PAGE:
Taking some time off gives you the space to assess how things are going at work and make adjustments as necessary. Without taking the time to reflect, you run the risk of maintaining work habits or structures that aren’t actually making your more efficient. A rest day is also a good time to celebrate your accomplishments and refresh your sense of purpose so that you return to work with renewed motivation to get things done.

What all of this boils down to is that the energy and awareness you bring to your work will have a much greater impact on your productivity than the number of hours you spend sitting at a desk. Managing your energy resources in a responsible way by prioritizing regular rest days will allow you to prevent mental and physical burnout so that your mind functions at its best any time you sit down to work.

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Kenny Kline

Entrepreneur

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Last Updated on December 2, 2018

How to Flow Your Way to a More Productive Life

How to Flow Your Way to a More Productive Life

Ebb and flow. Contraction and expansion. Highs and lows. It’s all about the cycles of life.

The entire course of our life follows this up and down pattern of more and then less. Our days flow this way, each following a pattern of more energy, then less energy, more creativity and periods of greater focus bookended by moments of low energy when we cringe at the thought of one more meeting, one more call, one more sentence.

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The key is in understanding how to use the cycles of ebb and flow to our advantage. The ability to harness these fluctuations, understand how they affect our productivity and mood and then apply that knowledge as a tool to improve our lives is a valuable strategy that few individuals or corporations have mastered.

Here are a few simple steps to start using this strategy today:

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Review Your Past Flow

Take just a few minutes to look back at how your days and weeks have been unfolding. What time of the day are you the most focused? Do you prefer to be more social at certain times of the day? Do you have difficulty concentrating after lunch or are you energized? Are there days when you can’t seem to sit still at your desk and others when you could work on the same project for hours?

Do you see a pattern starting to emerge? Eventually you will discover a sort of map or schedule that charts your individual productivity levels during a given day or week.  That’s the first step. You’ll use this information to plan your days going forward.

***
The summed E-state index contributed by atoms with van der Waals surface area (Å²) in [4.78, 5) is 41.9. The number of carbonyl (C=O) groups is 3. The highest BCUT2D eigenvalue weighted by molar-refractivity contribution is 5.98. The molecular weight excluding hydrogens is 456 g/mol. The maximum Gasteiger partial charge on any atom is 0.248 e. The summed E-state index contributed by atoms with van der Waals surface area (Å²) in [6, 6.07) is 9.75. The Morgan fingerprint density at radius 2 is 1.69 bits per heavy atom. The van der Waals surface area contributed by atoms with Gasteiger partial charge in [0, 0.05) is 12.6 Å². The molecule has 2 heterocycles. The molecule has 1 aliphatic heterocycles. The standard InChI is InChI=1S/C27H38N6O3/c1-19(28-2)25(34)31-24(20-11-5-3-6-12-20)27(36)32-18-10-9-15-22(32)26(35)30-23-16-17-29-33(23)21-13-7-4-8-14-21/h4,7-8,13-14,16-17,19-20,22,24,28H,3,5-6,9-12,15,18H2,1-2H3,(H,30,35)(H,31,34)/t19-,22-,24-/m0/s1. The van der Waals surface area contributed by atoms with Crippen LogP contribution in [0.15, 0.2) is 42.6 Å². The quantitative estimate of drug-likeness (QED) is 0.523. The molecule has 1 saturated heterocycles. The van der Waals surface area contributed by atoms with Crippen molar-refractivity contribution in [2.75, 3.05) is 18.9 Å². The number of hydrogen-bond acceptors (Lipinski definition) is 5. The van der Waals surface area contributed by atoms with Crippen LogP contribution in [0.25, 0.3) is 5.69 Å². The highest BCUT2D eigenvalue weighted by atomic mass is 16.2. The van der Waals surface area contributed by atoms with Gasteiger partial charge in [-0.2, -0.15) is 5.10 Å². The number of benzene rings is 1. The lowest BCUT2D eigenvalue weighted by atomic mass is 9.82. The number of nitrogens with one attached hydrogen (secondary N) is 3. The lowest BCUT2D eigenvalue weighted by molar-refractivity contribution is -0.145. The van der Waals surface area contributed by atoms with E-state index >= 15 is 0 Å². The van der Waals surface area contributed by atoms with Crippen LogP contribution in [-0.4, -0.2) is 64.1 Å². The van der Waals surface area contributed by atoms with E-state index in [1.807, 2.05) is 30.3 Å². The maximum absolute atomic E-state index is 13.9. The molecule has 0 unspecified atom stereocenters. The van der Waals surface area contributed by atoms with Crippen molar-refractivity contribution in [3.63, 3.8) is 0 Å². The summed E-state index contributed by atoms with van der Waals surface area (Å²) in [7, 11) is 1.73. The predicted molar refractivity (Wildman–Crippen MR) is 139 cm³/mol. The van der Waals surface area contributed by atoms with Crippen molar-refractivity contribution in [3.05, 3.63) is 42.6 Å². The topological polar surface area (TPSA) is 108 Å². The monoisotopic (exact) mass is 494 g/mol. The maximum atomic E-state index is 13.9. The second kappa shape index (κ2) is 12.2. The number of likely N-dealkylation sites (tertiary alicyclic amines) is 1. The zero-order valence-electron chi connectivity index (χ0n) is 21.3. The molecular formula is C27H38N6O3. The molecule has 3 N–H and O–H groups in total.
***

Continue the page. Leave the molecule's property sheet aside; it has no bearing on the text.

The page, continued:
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Schedule According to Your Flow Pattern

Look at the types of things you do each day…each week. What can you move around so that it’s a better fit for you? Can you suggest to your team that you schedule meetings for late morning if you can’t stand to be social first thing? Can you schedule detailed project work or highly creative tasks, like writing or designing when you are best able to focus? How about making sales calls or client meetings on days when you are the most social and leaving billing or reports until another time when you are able to close your door and do repetitive tasks.

Keep in mind that everyone is different and some things are out of our control. Do what you can. You might be surprised at just how flexible clients and managers can be when they understand that improving your productivity will result in better outcomes for them.

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Account for Big Picture Fluctuations

Look at the bigger picture. Consider what happens during different months or times during the year. Think about what is going on in the other parts of your life. When is the best time for you to take on a new project, role or responsibility? Take into account other commitments that zap your energy. Do you have a sick parent, a spouse who travels all the time or young children who demand all of your available time and energy?

We all know people who ignore all of this advice and yet seem to prosper and achieve wonderful success anyway, but they are usually the exception, not the rule. For most of us, this habitual tendency to force our bodies and our brains into patterns of working that undermine our productivity result in achieving less than desired results and adding more stress to our already overburdened lives.

Why not follow the ebb and flow of your life instead of fighting against it?

    Featured photo credit: Nathan Dumlao via unsplash.com